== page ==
October 24, 2007

CRAPO: RURAL STATES LIKE IDAHO ESPECIALLY VULNERABLE TO METH

Idaho meth use among highest in nation

Washington, DC - Idaho Senator Mike Crapo today called for an increase in federal resources to stop the flood of illegal methamphetamine crossing U.S. borders and getting to rural states like Idaho. Crapo, during a speech on the Senate floor this week, said a 2006 report by the Substance Abuse and Mental Health Services Administration documented that Idaho has one of the highest rates of methamphetamine use in residents age 12 and older.

Crapo noted rural states like Idaho have fewer law enforcement and educational resources to fight meth and called for increased funding for federal programs like the Combat Methamphetamine Epidemic Act (Combat Meth Act).

He noted the fallout of meth use hits innocent victims, even infants. "According to Idaho's Department of Health and Welfare, the number of children in foster care increased by 40 percent between 2002 and 2006," Crapo said during his floor speech. "Approximately 3,000 children enter foster care in Idaho every year; the majority of them are children of meth-addicted single mothers. Our children are the unwitting and helpless victims of this menacing drug epidemic. "

Crapo said he is working with Idaho's educators to create public service announcements aimed at discouraging meth use. He credits the Montana Meth Project, an awareness campaign from a neighboring rural state, with reducing adult meth use by as much as 70 percent.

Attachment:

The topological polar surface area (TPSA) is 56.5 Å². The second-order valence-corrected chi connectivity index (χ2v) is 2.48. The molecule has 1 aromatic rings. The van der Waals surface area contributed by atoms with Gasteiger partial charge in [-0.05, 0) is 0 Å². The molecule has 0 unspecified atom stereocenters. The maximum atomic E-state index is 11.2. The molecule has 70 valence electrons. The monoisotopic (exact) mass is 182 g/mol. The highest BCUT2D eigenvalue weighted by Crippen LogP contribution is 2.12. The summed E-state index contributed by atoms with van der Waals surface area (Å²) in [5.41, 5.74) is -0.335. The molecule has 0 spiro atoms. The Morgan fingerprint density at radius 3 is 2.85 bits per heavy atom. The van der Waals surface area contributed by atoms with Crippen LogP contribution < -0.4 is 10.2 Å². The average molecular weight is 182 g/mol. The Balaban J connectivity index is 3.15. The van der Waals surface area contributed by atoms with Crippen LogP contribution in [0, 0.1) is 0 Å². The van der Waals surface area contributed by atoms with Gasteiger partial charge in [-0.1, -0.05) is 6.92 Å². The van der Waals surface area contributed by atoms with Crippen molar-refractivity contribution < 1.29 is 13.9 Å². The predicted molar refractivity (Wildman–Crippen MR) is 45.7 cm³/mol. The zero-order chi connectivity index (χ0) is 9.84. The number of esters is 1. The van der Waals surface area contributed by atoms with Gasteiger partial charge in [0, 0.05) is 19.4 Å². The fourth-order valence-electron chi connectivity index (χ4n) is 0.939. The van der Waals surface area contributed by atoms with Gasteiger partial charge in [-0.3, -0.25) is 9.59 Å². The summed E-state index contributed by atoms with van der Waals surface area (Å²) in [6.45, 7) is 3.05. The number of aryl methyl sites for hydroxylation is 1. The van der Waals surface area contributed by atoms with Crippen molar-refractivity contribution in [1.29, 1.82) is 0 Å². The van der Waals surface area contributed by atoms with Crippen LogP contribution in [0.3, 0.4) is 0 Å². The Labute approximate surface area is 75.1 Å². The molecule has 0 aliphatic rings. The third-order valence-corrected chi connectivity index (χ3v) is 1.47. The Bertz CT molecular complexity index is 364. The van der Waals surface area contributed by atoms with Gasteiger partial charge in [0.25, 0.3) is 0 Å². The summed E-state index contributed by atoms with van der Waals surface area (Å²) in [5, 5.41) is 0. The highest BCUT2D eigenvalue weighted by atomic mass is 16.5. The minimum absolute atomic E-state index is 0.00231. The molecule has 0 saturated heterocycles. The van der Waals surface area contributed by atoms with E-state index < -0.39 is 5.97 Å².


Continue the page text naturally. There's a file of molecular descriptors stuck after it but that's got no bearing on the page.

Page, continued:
Crapo also announced the passage of an amendment that will allow Native American Tribes from Idaho and other states access to new federal funding sources to fight meth. The amendment is part of the Fiscal Year 2008 Labor, Health and Human Services, and Education Appropriations Bill. Crapo and his staff have worked with Idaho tribal members about the need for resources to fight meth in large, sparsely-populated areas.

Still, Crapo said law enforcement efforts must be maintained to stem the tide of a drug that is now largely produced south of the U.S. border. He credited efforts by the Mexican government to stop the manufacture of the drug, but noted the enormous profits margins that meth brings will keep the pipelines for the illegal drug growing. He said continued funding for law enforcement efforts, coupled with a strong message to keep children from experimenting with meth, can be key to combating the problem.

"Integral to fighting methamphetamine in our communities is educating our children," Crapo said. "To that end in Idaho, I've partnered with the Idaho Department of Education Safe and Drug Free Schools program and issued a call for high schools across my state to create public service announcements that seek to educate other students about the dangers of methamphetamine abuse, on the model of the highly successful Montana Meth Project. Getting our youth involved directly in this outreach and education effort will reduce the potential for methamphetamine use."

Crapo concluded, "Considering the growing international methamphetamine epidemic, it's in our nation's interest to remain very active in cooperative endeavors such as those in which the State Department, the U.S. Drug Enforcement Agency, and the Department of Homeland Security are currently involved. These successful programs deserve continued funding in order to stop the supply of meth coming into our neighborhoods and Tribal communities."